ImpactAlpha, August 16 – Investing in ocean health represents one of the best opportunities for slowing climate change, protecting billions of livelihoods, and preserving biodiverse ecosystems. Yet Sustainable Development Goal No. 14, “life below water,” is the least funded of the 17 global goals.
The US International Development Finance Corp. provided a $500 million political risk guarantee to support marine preservation and restoration in the central African nation of Gabon. The insurance helped Gabon to buy back more than $430 million of its international debt and roll it into a $500 million “blue bond” at a lower rate. The capital, which will be used marine conservation, is expected to unlock an additional $163 million over 15 years.
The Nature Conservancy, which helped design debt-for-nature swaps, advised the deal.
Blue bonds represent just 0.5% of sustainable debt issuances, but they’re on the rise as a tool to help emerging economies refinance crippling sovereign debt loads while unlocking capital for climate resilience and coastal conservation. In 2018, the Seychelles pioneered the blue bond with a debt-for-nature swap. Belize and Barbados followed suit, along with Ecuador, which inked a $1.6 billion deal to help protect the Galapagos Islands.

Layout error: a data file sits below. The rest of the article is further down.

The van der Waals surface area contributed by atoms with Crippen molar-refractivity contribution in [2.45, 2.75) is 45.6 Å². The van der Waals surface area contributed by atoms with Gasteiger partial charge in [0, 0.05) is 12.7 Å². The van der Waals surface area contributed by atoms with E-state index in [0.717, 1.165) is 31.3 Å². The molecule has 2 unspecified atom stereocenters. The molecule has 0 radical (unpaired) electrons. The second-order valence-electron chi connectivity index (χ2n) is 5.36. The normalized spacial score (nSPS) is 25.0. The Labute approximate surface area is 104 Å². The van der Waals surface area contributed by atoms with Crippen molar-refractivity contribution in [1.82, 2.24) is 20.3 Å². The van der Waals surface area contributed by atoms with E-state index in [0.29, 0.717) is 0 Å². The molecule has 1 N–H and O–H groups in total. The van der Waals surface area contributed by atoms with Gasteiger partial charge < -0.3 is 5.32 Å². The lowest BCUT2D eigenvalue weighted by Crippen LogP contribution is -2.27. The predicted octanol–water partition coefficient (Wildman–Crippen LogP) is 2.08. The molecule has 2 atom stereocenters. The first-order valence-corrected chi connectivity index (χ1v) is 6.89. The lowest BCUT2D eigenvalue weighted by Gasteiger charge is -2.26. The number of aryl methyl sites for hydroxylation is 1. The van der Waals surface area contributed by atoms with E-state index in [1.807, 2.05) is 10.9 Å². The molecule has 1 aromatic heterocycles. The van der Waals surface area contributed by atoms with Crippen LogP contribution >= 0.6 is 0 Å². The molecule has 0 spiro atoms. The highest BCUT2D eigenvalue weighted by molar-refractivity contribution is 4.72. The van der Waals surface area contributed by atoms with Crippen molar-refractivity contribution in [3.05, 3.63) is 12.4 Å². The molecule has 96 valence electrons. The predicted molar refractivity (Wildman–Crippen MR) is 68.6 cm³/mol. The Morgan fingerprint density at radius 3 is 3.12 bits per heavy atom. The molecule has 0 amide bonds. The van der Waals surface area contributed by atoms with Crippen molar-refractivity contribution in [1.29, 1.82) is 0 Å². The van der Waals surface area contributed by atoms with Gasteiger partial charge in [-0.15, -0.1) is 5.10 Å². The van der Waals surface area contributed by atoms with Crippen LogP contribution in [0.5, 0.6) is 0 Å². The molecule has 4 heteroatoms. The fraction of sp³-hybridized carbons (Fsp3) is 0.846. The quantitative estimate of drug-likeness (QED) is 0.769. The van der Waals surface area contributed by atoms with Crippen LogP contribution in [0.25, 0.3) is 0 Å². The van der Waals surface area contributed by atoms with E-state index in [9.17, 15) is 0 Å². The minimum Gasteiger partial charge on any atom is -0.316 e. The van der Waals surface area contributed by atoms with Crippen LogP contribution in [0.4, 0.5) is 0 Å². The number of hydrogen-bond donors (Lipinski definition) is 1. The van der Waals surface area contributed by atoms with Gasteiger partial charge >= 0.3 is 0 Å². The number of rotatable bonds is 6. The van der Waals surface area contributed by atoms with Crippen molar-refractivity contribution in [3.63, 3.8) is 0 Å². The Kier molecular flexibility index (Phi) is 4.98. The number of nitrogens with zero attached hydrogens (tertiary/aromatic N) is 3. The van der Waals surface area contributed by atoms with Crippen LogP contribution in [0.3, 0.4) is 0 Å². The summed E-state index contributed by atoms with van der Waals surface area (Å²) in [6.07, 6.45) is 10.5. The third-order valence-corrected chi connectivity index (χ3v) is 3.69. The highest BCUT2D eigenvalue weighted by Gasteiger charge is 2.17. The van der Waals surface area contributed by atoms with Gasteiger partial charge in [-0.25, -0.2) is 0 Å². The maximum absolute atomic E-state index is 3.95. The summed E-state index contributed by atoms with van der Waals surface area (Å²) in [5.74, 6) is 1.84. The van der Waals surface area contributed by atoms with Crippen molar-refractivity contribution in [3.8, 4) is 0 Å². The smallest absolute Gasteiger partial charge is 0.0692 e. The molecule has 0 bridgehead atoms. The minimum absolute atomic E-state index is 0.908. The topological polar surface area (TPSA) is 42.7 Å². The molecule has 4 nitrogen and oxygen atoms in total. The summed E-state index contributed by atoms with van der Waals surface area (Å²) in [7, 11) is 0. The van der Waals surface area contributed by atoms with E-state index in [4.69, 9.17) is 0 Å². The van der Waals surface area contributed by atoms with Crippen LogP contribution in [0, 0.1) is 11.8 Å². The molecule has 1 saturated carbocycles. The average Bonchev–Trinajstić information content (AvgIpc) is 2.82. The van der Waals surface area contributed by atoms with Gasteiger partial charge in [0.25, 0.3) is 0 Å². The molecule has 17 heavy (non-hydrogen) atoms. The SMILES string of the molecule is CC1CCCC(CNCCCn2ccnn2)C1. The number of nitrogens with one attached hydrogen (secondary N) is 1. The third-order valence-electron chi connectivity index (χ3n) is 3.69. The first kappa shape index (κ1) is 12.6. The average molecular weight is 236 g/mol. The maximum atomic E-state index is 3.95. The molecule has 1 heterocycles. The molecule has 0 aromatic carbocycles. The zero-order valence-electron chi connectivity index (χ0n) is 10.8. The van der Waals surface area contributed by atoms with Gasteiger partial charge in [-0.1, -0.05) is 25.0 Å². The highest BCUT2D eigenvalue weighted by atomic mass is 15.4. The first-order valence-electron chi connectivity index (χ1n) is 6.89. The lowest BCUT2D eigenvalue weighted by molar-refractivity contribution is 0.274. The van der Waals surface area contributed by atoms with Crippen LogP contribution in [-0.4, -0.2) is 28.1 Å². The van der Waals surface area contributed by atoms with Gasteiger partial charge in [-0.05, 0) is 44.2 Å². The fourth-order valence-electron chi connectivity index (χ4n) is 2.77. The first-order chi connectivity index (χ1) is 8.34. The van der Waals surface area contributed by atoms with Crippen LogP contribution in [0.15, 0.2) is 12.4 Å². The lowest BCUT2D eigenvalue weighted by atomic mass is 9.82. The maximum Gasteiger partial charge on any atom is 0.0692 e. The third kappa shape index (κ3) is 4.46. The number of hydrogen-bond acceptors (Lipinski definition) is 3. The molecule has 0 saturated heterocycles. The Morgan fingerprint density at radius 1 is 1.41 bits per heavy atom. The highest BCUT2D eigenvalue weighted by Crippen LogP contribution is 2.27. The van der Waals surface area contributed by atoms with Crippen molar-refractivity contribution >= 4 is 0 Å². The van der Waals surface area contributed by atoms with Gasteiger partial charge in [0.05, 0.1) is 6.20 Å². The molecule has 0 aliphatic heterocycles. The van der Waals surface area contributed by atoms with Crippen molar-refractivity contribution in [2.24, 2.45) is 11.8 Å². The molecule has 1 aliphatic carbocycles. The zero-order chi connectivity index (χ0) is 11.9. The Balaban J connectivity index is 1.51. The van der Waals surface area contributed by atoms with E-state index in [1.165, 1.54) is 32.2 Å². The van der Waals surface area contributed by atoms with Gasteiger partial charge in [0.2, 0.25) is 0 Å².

Gabon’s debt deal requires the country to designate 30% of its coastal territory as biodiversity protection zones. The country’s coastal waters are home to the largest population of leatherback turtles, an endangered species, and are an important breeding spot for humpback whales.
The deal includes a conservation fund that is expected to unlock $88 million for marine preservation and restoration by 2038.
The DFC supported the blue bonds for Belize and Ecuador. Half of DFC’s insurance risk in the Gabon deal is shared with AXA XL, Swiss Re, Chubb and five other insurance firms.